Editorial Board   

Mr. Acharya

Suresh Acharya

Vice President of Product Development, JDA Software Grou

Suresh Acharya is Vice President of Product Development at JDA Software. In his role, Acharya leads a global team of analytical professionals focused on developing innovative pricing and revenue management solutions for the freight transportation, passenger rail, media, and leisure travel and hospitality industries. Prior to joining JDA, Mr. Acharya served as Director of Modeling and Analysis at Manugistics (later acquired by JDA). There, he oversaw the algorithmic development of the retail pricing, forecasting and transportation solutions. Prior to Manugistics, Mr. Acharya worked for the Operations Research Group at US Airways and was part of the team that built the airline's fleeting and scheduling solutions. Mr. Acharya has also worked as an independent consultant in the travel and hospitality sector. Mr. Acharya holds an M.S. in Operations Research from the University of North Carolina and an M.S. in Mathematical Sciences from Clemson University. He holds a U.S. patent for his work in sales history decomposition.

Mr. Acharya can be contacted at 480-308-3000 or suresh.acharya@jda.com

Coming up in November 2019...

Architecture & Design: Biophilic Design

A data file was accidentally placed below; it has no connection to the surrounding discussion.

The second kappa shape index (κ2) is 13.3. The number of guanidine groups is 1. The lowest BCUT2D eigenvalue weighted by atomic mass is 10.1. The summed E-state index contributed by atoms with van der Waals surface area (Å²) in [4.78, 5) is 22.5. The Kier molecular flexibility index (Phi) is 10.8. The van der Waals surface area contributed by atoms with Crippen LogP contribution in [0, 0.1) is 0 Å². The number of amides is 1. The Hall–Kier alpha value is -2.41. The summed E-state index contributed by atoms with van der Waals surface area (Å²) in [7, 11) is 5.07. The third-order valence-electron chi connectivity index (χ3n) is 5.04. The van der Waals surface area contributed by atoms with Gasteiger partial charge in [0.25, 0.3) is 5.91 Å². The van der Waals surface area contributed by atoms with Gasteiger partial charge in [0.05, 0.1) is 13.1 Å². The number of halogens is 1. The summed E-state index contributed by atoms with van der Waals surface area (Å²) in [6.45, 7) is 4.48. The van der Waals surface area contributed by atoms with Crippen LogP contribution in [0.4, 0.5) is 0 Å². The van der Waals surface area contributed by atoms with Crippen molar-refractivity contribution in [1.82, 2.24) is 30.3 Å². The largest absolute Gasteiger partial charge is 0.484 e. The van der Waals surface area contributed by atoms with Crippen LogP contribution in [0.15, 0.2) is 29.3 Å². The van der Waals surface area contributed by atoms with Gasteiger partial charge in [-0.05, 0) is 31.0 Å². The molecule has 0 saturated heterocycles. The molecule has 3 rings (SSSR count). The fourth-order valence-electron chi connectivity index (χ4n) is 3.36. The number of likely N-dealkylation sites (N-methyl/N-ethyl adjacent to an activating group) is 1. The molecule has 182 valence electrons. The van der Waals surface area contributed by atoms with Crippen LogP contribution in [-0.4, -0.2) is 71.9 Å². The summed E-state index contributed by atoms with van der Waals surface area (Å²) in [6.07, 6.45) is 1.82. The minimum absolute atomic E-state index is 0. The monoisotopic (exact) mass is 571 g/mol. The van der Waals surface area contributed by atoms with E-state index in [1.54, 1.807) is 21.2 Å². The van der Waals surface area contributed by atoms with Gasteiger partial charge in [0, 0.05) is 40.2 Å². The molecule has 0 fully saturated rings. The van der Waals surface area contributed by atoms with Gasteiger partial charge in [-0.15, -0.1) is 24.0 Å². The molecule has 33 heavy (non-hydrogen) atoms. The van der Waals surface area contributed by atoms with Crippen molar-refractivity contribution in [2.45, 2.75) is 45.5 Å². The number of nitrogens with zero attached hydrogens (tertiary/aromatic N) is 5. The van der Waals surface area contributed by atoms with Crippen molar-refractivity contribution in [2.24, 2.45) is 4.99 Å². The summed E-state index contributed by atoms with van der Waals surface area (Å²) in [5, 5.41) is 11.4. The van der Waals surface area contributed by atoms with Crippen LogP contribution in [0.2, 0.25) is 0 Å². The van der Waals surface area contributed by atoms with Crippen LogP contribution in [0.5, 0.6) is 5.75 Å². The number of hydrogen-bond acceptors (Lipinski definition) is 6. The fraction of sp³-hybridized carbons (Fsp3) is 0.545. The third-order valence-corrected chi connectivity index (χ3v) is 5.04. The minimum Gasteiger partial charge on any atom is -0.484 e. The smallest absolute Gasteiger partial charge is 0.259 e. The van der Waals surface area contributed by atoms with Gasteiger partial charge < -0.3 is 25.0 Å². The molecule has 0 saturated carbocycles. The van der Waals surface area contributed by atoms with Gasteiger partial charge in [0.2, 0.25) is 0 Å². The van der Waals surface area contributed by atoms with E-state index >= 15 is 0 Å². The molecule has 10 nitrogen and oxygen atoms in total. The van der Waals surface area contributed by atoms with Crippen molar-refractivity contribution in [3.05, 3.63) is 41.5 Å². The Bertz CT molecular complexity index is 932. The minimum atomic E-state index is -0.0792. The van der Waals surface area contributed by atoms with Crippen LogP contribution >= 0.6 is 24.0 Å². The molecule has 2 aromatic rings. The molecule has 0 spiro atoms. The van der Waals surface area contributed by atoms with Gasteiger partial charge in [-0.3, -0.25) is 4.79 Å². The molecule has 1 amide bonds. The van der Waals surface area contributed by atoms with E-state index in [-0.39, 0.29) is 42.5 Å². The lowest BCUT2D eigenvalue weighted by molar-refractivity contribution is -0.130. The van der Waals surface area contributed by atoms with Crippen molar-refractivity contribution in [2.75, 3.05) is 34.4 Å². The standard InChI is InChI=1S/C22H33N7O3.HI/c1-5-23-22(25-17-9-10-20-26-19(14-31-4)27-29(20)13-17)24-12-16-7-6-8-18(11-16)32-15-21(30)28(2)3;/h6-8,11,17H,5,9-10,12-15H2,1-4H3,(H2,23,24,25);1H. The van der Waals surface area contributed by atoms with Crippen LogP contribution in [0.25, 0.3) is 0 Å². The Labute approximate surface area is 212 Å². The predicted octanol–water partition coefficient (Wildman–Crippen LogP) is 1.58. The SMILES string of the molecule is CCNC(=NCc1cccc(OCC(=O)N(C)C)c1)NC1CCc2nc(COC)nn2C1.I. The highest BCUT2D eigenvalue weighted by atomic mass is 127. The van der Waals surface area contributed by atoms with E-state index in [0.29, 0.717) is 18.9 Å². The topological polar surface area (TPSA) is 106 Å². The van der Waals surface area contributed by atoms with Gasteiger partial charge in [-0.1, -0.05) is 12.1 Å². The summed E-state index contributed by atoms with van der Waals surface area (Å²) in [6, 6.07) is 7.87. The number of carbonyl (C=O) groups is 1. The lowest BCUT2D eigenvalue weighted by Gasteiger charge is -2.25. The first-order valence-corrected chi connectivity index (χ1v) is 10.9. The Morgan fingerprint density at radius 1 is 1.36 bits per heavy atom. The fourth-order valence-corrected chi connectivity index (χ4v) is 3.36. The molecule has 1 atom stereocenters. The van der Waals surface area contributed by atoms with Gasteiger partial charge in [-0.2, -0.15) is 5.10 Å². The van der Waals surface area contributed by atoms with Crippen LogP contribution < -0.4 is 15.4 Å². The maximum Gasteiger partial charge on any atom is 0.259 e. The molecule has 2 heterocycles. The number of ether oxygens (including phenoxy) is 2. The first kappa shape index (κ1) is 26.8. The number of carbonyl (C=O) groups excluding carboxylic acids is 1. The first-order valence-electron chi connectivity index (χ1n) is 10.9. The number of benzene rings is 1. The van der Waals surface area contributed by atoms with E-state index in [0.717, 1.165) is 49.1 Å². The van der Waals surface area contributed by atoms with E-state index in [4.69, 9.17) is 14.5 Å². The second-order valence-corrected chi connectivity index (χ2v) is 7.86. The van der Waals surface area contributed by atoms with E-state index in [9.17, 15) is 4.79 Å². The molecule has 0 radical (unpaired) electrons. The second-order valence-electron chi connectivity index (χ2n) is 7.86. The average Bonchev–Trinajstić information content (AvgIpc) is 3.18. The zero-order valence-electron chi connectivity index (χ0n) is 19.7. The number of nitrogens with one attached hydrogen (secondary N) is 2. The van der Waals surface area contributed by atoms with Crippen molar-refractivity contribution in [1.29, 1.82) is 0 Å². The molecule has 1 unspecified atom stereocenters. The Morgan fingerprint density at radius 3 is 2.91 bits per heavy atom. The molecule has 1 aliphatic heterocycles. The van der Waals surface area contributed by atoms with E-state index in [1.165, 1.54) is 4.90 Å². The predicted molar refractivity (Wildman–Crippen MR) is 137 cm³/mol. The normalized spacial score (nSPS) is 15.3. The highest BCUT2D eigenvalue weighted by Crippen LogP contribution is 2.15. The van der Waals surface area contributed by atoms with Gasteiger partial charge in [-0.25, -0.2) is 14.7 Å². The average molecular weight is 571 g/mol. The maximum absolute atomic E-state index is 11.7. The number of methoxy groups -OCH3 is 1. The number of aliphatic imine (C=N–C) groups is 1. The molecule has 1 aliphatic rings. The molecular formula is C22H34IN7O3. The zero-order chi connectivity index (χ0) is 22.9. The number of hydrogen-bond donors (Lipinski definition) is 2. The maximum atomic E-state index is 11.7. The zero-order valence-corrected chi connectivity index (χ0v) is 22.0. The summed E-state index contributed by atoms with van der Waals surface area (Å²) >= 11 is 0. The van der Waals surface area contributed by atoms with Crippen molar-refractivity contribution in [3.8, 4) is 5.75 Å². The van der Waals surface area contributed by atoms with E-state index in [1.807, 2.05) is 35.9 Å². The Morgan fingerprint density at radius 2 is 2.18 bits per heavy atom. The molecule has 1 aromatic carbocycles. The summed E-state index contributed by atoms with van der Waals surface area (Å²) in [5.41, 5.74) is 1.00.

The hospitality industry is constantly evolving to meet and exceed guest expectations. As a result, hotels are always on the lookout for new ways to improve the guest experience, and architecture and design is an essential part of this equation. Bold design is often the most effective way to make an exceptional first impression - an impression guests use to distinguish between brands. One design trend that is being embraced worldwide has become known as “Biophilic Design.” Biophilic design is based on the concept of biophilia, which is the theory that human beings have an innate tendency to seek out nature, natural elements, and natural forms. Biophilic design is more than hotels simply adding a surplus of plants; it involves incorporating specific design elements into a hotel in order to imbue it with a sense of wellness and well-being. Some of those elements include exposure to natural lighting; views of nature and rooms with a view; natural architectural patterns; salvaged or reclaimed woods of all types; reclaimed metals; sustainably sourced stone; living green walls and vertical gardens; and direct and indirect exposure to nature. Hotels that have incorporated biophilic design into their properties are reaping the benefits associated with this trend including reduced stress responses, better air quality, lower energy costs, and more positive guest reviews. Biophilic design has also been shown to improve guest moods and to satisfy consumer demand for environmental responsibility. Savvy hotel owners and managers are aware that nature-inspired elements enhance their guests' comfort and well-being, which is why this trend is becoming so prevalent. Biophilic design is just one topic in the fields of hotel architecture and design that will be examined in the November issue of the Hotel Business Review.